Unicorn rides high on small caps

Unicorn gathered pace after it severed ties with its parent company in 2000 and, despite a ropey time in 2008 when it lost some funds, it is back on track, writes Neal Underwood.

The firm has also been actively promoting the Outstanding British Companies fund. “It’s very simplistic,” says McClure. “Investors like it. It’s got lots of names investors recognise.”

Tim Cockerill, the head of research at Ashcourt Rowan, says Unicorn has retained its focus on smaller companies. “The attraction for me is they’re a boutique, and they’re a UK small companies boutique. The guys running it and managing the money have a lot of experience. I’ve known Paul Harwood almost since I joined the industry. He’s very level headed. He’s not sucked in ever by what’s going on in the market; he’s very cynical and very independent.”

Cockerill notes that the Outstanding British Companies fund in particular is riding high in terms of performance. “If you want small companies and experience that is what Unicorn can offer you. I think they’ve pulled the whole business together. You’re buying a pretty good-quality outfit and I hope things work out for them. They’re good guys and you can see that in the numbers.” While Unicorn’s funds are at present too small for Ashcourt Rowan to invest in, Cockerill says several have the potential to get onto its buy list.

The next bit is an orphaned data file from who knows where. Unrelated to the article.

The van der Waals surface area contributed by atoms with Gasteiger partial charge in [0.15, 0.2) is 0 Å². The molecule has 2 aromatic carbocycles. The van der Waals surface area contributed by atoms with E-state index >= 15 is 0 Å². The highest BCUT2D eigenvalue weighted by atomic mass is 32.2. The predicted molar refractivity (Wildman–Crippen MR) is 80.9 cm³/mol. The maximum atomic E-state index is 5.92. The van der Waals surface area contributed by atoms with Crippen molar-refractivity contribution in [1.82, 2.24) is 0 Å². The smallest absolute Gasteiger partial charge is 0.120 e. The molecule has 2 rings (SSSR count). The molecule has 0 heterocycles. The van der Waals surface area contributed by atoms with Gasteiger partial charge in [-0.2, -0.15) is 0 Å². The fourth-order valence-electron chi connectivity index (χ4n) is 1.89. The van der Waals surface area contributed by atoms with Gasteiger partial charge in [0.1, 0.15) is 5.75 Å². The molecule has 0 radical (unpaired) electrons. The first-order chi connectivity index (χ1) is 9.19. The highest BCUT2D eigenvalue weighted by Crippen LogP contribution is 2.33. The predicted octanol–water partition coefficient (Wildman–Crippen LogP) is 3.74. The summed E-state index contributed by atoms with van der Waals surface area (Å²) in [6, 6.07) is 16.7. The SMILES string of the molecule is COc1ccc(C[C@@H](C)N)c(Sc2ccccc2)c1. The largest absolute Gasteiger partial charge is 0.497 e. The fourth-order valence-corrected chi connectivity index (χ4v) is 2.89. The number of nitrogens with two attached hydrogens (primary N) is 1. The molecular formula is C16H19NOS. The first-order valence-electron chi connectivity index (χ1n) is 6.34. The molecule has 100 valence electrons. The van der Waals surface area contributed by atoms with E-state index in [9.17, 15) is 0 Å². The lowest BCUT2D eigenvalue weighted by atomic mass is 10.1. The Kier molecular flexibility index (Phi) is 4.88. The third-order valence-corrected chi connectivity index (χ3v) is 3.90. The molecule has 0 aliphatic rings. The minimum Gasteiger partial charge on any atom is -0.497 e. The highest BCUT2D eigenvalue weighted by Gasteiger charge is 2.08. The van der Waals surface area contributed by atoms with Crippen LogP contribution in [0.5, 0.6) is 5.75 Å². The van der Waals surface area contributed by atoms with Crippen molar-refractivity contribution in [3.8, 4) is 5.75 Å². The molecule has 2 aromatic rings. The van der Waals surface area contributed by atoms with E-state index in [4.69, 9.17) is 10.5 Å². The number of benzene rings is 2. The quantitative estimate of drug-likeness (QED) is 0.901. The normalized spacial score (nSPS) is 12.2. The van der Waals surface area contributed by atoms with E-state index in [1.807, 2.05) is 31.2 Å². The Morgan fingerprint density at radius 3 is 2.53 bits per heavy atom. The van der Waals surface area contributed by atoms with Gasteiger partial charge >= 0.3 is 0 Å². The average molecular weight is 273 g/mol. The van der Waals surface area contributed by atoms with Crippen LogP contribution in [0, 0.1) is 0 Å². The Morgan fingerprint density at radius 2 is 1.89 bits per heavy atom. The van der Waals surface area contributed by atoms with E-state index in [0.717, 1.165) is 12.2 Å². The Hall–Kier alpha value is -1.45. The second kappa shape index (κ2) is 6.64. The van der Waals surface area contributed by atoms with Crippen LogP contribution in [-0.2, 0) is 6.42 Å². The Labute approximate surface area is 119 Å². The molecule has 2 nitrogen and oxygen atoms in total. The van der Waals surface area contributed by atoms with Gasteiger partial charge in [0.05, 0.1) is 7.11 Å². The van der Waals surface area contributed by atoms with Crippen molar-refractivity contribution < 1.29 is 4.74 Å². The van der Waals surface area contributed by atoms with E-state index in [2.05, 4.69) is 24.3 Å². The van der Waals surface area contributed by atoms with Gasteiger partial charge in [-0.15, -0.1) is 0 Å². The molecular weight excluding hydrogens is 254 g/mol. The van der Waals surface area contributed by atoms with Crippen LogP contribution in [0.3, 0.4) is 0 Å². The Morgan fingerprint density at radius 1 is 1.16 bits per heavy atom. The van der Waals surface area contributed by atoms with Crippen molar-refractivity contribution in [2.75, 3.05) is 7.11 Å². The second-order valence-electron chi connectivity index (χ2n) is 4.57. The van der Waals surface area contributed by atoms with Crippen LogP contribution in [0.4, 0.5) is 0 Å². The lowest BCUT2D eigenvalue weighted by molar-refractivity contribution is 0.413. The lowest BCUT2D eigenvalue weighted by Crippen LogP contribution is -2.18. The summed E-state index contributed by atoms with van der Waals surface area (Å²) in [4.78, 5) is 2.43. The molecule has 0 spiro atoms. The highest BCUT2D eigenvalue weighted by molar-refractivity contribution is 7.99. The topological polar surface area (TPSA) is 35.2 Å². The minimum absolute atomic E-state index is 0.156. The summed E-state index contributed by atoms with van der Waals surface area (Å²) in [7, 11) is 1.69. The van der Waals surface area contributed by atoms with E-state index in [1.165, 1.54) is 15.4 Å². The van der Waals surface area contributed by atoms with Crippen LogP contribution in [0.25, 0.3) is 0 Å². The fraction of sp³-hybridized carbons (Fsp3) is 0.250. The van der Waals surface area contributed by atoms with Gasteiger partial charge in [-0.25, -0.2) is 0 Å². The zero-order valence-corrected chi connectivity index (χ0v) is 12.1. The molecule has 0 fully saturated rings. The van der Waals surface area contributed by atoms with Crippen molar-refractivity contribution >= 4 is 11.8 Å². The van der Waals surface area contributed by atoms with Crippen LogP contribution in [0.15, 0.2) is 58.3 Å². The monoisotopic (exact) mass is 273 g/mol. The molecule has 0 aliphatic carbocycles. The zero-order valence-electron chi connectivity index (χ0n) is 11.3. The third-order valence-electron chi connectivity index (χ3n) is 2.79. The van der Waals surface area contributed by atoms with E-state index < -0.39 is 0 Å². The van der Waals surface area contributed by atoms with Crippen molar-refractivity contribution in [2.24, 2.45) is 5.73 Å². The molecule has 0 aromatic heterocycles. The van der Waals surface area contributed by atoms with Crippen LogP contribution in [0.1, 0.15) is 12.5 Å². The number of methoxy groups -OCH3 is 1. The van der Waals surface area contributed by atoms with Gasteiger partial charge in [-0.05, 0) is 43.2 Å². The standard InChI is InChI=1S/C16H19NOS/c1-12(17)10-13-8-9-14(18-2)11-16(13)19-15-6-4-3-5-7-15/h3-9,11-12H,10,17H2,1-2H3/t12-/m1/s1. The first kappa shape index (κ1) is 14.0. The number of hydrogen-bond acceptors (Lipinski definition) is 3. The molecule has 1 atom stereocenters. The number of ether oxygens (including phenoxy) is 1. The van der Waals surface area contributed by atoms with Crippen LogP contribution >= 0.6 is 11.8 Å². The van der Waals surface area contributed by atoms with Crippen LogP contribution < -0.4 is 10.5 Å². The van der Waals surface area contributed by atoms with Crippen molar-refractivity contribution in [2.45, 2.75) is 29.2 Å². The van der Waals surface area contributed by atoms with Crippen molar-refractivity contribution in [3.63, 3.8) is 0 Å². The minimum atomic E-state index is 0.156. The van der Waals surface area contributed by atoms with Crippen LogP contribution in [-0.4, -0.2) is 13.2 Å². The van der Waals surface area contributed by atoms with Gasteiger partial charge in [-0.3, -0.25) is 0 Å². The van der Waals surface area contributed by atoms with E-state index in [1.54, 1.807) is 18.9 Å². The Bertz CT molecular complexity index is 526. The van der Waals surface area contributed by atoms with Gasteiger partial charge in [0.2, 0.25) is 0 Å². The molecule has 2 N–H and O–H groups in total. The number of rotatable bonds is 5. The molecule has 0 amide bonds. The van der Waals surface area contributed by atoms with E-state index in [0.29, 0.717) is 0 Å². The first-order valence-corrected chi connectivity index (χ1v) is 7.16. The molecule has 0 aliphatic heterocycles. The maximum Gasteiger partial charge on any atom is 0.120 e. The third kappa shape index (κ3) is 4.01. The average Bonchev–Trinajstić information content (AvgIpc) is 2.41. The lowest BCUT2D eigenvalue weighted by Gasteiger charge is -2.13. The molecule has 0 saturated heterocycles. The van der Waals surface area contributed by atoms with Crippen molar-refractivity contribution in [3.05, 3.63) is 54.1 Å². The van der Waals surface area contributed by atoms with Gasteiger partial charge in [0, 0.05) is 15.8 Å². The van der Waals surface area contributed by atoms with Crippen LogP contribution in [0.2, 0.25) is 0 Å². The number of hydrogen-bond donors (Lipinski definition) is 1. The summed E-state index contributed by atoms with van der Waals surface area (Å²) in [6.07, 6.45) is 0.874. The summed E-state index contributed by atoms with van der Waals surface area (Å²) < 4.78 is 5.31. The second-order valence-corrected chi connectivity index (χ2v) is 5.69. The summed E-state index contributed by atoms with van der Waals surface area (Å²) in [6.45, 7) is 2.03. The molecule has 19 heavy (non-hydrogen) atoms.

Much effort has gone into getting the Oeic funds onto several platforms to reach a wider IFA client base, and the firm is also seeking an OBSR rating. “With our funds at this level, we have to look at the IFA market to grow them,” says McClure. “Support has been gathering pace quite quickly. We changed our view on this; previously the chief executive wouldn’t go on platforms as he believed margin was everything. But the move to platforms is the way forward. There are people we obviously can’t get to unless we are on a certain platform, no matter how well we perform. The first benchmark is £10m [in a fund], which brings on board small ­discretionary managers; then wealth managers start to come in. Margins are not the issue at the moment; it is distribution.”

McClure says Unicorn’s expertise definitely lies mainly in British equities, primarily in mid and small-caps, but moving slowly and steadily towards FTSE stocks. “We’re also very big in the VCT area which we will grow.”

Expansion into other areas could be on the horizon. “We’re well resourced here. We don’t subcontract to anyone else. But if a European or American equities opportunity came along we would look at that. It could be outsourced or someone who’s been made redundant from a big operation. We do have the infrastructure and with Miri Prior we have a sales presence. We have also looked at making acquisitions. We have a strong balance sheet, and if the right thing came along we would look at it very seriously.”

McClure says the Aim venture capital trust, which has assets of £65m, has the potential to get up to £100m. “On the Oeic, we really don’t know how big it could become. There’s no reason the Income fund couldn’t be £150m. I would say to investors: Unicorn is back. We’ve got performance across the board, we’ve laid out a plan and the timetable is going more or less exactly as we want. We’re pleased with the change of direction.”